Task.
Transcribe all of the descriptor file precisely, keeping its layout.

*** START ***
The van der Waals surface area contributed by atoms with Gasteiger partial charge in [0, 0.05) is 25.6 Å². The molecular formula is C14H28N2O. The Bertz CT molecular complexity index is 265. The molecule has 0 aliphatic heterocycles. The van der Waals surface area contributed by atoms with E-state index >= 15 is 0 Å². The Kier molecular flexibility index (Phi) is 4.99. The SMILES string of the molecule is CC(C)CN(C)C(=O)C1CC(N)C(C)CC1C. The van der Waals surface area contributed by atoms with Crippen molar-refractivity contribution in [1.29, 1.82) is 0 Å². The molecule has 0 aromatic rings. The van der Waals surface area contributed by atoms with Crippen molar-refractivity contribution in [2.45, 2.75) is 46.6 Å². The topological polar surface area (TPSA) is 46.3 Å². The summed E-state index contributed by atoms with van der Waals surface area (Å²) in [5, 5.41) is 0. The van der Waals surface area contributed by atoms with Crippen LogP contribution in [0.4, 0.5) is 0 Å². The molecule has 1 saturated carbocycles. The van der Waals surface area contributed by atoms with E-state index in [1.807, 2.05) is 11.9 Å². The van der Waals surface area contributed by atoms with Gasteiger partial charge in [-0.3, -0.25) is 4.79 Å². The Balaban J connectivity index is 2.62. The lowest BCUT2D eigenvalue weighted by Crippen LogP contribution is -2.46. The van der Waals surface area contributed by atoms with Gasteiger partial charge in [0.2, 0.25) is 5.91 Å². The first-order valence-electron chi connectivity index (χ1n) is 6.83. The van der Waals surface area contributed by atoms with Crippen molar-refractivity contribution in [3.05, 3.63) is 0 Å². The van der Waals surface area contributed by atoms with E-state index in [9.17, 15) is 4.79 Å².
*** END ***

The van der Waals surface area contributed by atoms with Gasteiger partial charge in [0, 0.05) is 25.6 Å². The molecular formula is C14H28N2O. The Bertz CT molecular complexity index is 265. The molecule has 0 aliphatic heterocycles. The van der Waals surface area contributed by atoms with E-state index >= 15 is 0 Å². The Kier molecular flexibility index (Phi) is 4.99. The SMILES string of the molecule is CC(C)CN(C)C(=O)C1CC(N)C(C)CC1C. The van der Waals surface area contributed by atoms with Crippen molar-refractivity contribution in [1.29, 1.82) is 0 Å². The molecule has 0 aromatic rings. The van der Waals surface area contributed by atoms with Crippen molar-refractivity contribution in [2.45, 2.75) is 46.6 Å². The topological polar surface area (TPSA) is 46.3 Å². The summed E-state index contributed by atoms with van der Waals surface area (Å²) in [5, 5.41) is 0. The van der Waals surface area contributed by atoms with Crippen LogP contribution in [0.4, 0.5) is 0 Å². The molecule has 1 saturated carbocycles. The van der Waals surface area contributed by atoms with E-state index in [1.807, 2.05) is 11.9 Å². The van der Waals surface area contributed by atoms with Gasteiger partial charge in [-0.3, -0.25) is 4.79 Å². The Balaban J connectivity index is 2.62. The lowest BCUT2D eigenvalue weighted by Crippen LogP contribution is -2.46. The van der Waals surface area contributed by atoms with Gasteiger partial charge in [0.2, 0.25) is 5.91 Å². The first-order valence-electron chi connectivity index (χ1n) is 6.83. The van der Waals surface area contributed by atoms with Crippen molar-refractivity contribution in [3.05, 3.63) is 0 Å². The van der Waals surface area contributed by atoms with E-state index in [9.17, 15) is 4.79 Å².